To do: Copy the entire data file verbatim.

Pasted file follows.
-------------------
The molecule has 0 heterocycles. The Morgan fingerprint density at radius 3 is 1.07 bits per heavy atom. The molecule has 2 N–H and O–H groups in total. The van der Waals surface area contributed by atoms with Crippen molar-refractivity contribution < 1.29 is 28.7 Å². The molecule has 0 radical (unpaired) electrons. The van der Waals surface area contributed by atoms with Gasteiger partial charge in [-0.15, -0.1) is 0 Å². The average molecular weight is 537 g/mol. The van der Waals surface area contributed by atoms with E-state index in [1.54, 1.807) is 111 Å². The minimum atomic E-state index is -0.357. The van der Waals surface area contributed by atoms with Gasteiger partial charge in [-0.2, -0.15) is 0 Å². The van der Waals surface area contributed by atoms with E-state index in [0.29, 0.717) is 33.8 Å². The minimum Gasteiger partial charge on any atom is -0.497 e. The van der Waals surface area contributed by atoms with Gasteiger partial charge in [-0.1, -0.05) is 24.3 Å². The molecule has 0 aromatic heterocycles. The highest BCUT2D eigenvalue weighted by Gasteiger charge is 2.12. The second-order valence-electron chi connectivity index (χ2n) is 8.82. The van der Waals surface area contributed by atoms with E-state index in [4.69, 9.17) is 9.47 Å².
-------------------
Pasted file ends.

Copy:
The molecule has 0 heterocycles. The Morgan fingerprint density at radius 3 is 1.07 bits per heavy atom. The molecule has 2 N–H and O–H groups in total. The van der Waals surface area contributed by atoms with Crippen molar-refractivity contribution < 1.29 is 28.7 Å². The molecule has 0 radical (unpaired) electrons. The van der Waals surface area contributed by atoms with Gasteiger partial charge in [-0.15, -0.1) is 0 Å². The average molecular weight is 537 g/mol. The van der Waals surface area contributed by atoms with E-state index in [1.54, 1.807) is 111 Å². The minimum atomic E-state index is -0.357. The van der Waals surface area contributed by atoms with Gasteiger partial charge in [-0.2, -0.15) is 0 Å². The van der Waals surface area contributed by atoms with E-state index in [0.29, 0.717) is 33.8 Å². The minimum Gasteiger partial charge on any atom is -0.497 e. The van der Waals surface area contributed by atoms with Gasteiger partial charge in [-0.1, -0.05) is 24.3 Å². The molecule has 0 aromatic heterocycles. The highest BCUT2D eigenvalue weighted by Gasteiger charge is 2.12. The second-order valence-electron chi connectivity index (χ2n) is 8.82. The van der Waals surface area contributed by atoms with E-state index in [4.69, 9.17) is 9.47 Å².